U.S. Defense Secretary James Mattis on Sunday said the United States was not looking “to the total annihilation” of North Korea, which carried out its sixth nuclear test Sunday. But he added that threats to the United States or its allies would be met with “a massive military response.”
Mattis, speaking at a news conference Sunday at the White House, said he and other military officials briefed President Donald Trump at a national security meeting Sunday and outlined military options.
“We made clear that we have the ability to defend ourselves, and our allies — South Korea and Japan — from any attack, and our commitments among the allies are ironclad,” Mattis said. “Any threat to the United States or its territories, including Guam or our allies, will be met with a massive military response — a response both effective and overwhelming.”
Mattis said North Korean leader Kim Jong Un “should take heed of the United Nations Security Council’s unified voice. All members unanimously agreed on the threat North Korea poses, and they remain unanimous in their commitment to the denuclearization of the Korean peninsula. Because we are not looking to the total annihilation of a country, namely North Korea, but as I said we have many options to do so.”
On Sunday, Trump condemned North Korea as a “rogue nation” in a series of posts on Twitter and said the testing was evidence that any “talk of appeasement” between South Korea and North Korea “will not work.”
“North Korea has conducted a major Nuclear Test. Their words and actions continue to be very hostile and dangerous to the United States,” Trump tweeted. “North Korea is a rogue nation which has become a great threat and embarrassment to China, which is trying to help but with little success.”
Later Sunday, Trump tweeted that the United States “is considering, in addition to other options, stopping all trade with any country doing business with North Korea.”
North Korean officials said the nuclear test was an advanced hydrogen bomb for a long-range missile, but that characterization had yet to be independently confirmed, according to media reports.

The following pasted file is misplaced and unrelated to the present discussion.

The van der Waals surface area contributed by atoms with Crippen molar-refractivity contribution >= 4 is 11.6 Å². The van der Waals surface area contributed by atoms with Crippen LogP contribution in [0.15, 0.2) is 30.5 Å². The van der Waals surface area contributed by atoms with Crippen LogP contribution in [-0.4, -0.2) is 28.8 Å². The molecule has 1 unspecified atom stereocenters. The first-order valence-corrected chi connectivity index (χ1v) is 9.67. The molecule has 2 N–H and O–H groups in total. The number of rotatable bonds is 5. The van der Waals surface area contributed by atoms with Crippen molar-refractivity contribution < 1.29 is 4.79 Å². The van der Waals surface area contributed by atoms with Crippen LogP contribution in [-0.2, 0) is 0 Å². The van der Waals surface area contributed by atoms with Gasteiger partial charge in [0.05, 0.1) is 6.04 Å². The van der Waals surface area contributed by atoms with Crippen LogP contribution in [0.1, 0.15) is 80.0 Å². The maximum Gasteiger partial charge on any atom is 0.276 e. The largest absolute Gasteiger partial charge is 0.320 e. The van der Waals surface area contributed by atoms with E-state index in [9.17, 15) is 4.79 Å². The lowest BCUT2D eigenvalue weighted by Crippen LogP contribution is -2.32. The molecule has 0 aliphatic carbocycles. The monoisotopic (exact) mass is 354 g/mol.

North Korean officials on state television described the test as a “perfect success.”
Trump, leaving a church service in Washington on Sunday morning, said “we’ll see” when he was asked whether he plans to attack North Korea.
Ex-Rep. Israel: Find the ‘least bad’ option with N. KoreaThere are no good options. We need to find the least bad one.
Treasury Secretary Steven Mnuchin, a member of the National Security Council, said on “Fox News Sunday” that he spoke with Trump after the reports, “and it’s clear that this behavior is completely unacceptable.”
Mnuchin said that while the United States has sanctions in place against North Korea, he plans to “draft a sanctions package to send to the president for his strong consideration — that anybody that wants to do trade or business with them would be prevented from doing trade or business with us.”
He added, “We are going to work with our allies, we’ll work with China, but people need to cut off North Korea economically. This is unacceptable behavior.”
Trump last month promised to bring “fire and fury” to North Korea if it continued making threats against the United States.
Rep. Peter King (R-Seaford), in a tweet Sunday morning, said the United Nations must impose an oil embargo on North Korea “ASAP.” He wrote that “if China or Russia veto” that action, the United States “must sanction any1 doing business with NK, including Bank of China.”
King, in a statement, called on the U.S. ambassador to the United Nations, Nikki Haley, to “introduce a resolution imposing a complete oil embargo on North Korea which receives 90% of its oil from China.”
“North Korea’s latest nuclear test is a serious threat to the United States and the world. Serious action must be taken,” King said. “North Korea could not survive if these sanctions are imposed and enforced. It must also be stressed to North Korea that ALL military options remain on the table. God Bless America!”